# Do CPUs have big circuits such as asynchronous multipliers or BCD to binary converters?

Do CPUs have big circuits such as asynchronous multipliers or BCD to binary converters?

An asynchronous multiplier is much bigger than an adder. It's about 18*n^2 NOR gates where n is the number of bits. An adder is about 15*n NOR gates. But for a 32-bits multiplication, a multiplier with successive additions will need 32 clock cycles, while an asynchronous mutliplier only 1. I think it's a big performance gain.

The same is for BCD to binary converter.

• – D.W. Jul 14 '16 at 19:01
• Desktop CPUs have had dedicated multipliers (~3 cycles) for over a decade. (See Agner Fog's document.) Doing shift-and-add for multiplication is much less common than it was in the 8-bit era. – Nayuki Jul 15 '16 at 15:08
• Thanks to Moore's Law, the number of gates (i.e. number of transistors, which is what Moore's Law predicts) hasn't been the limiting factor in CPU design for a while now. If it's a choice between using more transistors or increasing the length of a cycle or the number of cycles of some operation, CPU designers will generally use more transistors. You don't see a lot of asynchronous circuits in CPUs, though. – Pseudonym Jul 17 '16 at 14:08

Last time I checked (more than 15 years ago), Wallace trees (and variants such as Dadda trees) were still the state of the art ($O(N^2)$ number of gates, but $O(\log N)$ latency; if you are naive in the way you do the additions, the latency may be $O(N)$).

Note that multipliers may be pipelined so you can still achieve a throughput of one multiplication per cycle but with a latency of more than one cycle if the latency of the multiplier is too big for your target clock rate.

• And what's about the BCD to binary converter ? I thought about this because of the conversion that is needed when the user give a number in a decimal form to the computer. – Jean-Paul Jul 14 '16 at 20:13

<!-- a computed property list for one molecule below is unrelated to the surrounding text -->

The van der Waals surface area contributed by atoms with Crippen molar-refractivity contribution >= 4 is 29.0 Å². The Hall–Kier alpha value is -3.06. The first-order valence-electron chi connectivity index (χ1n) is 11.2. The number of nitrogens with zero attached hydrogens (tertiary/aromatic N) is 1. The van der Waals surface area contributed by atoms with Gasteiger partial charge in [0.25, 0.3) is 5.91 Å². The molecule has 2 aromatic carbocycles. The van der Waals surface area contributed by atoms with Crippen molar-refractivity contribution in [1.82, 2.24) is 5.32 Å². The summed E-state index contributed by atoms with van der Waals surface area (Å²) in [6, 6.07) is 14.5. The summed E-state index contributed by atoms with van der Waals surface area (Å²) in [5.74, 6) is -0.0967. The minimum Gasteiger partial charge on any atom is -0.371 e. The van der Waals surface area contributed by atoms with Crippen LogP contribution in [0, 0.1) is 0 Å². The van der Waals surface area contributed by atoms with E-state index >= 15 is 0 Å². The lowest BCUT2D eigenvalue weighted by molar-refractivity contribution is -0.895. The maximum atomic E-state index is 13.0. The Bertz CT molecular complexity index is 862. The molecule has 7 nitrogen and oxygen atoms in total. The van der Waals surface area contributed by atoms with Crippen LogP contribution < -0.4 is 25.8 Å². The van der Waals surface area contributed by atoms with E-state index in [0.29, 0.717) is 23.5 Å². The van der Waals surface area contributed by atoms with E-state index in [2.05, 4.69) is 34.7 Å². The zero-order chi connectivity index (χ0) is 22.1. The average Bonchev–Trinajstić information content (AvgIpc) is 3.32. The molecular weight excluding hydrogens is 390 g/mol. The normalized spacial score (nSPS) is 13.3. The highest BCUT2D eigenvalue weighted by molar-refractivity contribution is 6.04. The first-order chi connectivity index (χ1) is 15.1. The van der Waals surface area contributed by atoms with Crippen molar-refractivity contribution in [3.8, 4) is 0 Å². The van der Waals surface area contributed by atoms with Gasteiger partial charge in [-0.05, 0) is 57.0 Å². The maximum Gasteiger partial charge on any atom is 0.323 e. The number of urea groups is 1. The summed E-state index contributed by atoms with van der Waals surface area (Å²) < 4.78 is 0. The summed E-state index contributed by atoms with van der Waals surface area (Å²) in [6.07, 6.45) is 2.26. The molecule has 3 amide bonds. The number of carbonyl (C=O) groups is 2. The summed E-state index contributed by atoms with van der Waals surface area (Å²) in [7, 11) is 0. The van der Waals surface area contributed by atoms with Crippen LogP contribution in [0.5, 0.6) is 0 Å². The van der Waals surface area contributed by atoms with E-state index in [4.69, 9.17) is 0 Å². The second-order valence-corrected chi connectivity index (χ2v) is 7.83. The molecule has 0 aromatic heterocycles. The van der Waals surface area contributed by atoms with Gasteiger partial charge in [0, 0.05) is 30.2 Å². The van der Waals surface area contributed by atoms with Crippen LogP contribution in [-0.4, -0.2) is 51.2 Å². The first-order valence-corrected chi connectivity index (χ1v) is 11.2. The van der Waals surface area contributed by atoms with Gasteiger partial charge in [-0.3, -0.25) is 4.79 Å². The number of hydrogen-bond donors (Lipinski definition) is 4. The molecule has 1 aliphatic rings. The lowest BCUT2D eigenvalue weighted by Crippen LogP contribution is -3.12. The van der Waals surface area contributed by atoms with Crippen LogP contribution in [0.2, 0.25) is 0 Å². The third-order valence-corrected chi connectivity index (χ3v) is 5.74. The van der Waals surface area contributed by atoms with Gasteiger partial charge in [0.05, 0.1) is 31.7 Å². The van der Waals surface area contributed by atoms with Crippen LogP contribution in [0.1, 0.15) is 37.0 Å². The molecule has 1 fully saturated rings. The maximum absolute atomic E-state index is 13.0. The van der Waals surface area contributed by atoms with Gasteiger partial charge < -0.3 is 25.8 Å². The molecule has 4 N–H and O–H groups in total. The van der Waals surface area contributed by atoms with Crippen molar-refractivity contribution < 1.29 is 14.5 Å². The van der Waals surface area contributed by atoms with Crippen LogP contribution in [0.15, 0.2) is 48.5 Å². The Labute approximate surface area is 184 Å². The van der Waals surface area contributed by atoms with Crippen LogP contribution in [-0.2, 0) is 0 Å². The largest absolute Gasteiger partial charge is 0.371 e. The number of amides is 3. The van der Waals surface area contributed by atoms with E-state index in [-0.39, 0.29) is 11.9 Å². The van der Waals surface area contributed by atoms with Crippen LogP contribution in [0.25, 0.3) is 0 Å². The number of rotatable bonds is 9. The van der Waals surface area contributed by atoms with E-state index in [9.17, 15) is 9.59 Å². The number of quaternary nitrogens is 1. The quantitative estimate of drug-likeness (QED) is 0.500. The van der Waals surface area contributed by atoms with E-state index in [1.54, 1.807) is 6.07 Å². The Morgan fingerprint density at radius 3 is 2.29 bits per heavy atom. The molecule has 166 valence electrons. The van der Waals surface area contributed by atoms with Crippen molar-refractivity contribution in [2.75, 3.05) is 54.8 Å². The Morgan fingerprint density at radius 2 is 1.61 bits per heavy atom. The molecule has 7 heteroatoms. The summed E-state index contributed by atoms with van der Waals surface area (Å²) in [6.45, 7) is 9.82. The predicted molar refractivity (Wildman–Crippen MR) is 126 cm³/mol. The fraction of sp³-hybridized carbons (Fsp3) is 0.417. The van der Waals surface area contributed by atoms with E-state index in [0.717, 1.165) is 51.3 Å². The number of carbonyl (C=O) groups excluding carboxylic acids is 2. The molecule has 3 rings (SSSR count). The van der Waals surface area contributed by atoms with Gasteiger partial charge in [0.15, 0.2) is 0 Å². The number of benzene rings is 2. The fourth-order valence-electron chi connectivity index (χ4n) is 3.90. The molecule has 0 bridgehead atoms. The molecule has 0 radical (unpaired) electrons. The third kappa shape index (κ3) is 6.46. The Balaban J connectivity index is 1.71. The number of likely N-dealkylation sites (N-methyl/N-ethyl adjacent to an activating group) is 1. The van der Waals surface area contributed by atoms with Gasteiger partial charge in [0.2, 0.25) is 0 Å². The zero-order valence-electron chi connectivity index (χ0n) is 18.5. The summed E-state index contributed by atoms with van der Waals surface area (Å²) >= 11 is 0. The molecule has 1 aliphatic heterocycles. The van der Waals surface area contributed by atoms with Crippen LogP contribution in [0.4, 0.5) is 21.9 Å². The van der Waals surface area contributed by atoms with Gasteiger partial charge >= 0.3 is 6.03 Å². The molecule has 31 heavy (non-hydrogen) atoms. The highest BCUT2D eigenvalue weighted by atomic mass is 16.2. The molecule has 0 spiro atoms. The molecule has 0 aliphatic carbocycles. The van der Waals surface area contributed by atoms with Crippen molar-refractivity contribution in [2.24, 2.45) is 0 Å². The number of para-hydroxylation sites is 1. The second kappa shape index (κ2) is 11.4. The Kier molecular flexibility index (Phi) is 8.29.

• I'm not familiar with the implementation aspect of CPU having BCD to binary conversion on ship (I'd look papers about IBM CPU as I'm not aware of other CPU having such kind of thing for larger data size than a byte). – AProgrammer Jul 15 '16 at 13:00

Of course, it depends on the type of CPU. Primitive 8 bits CPUs had no multiplier (until the MC6809 which had a 8bits x 8bits multiplier :-).

Modern CPUs have both fast integer and floating point multipliers. The FP multipliers are replicated for "multimedia" SIMD instructions and there are also plenty of fast multipliers in the GPU.

Depending on the transistor budget, one may make a pipelined 1 cycle throughput double precision (53x53 bits) multiplier, or make only single precision 1 cycle and 2 or 3 cycles for double precision. Some GPUs still have this sorts of limitations.

In a modern FPU, the multiplier is often coupled with an adder and the mul/add operation can be done in 3/4 cycles, pipelined (so that a result can be obtained every cycle, as long as there is no data dependency). The core multiplication part lasts 1 cycle, while the other cycles are used for data algnment, conversion, rounding... There are many tricks for implementing multipliers using fewer gates than cascaded adders. Look for Booth encoding, Wallace trees... but it is more about EE than CS.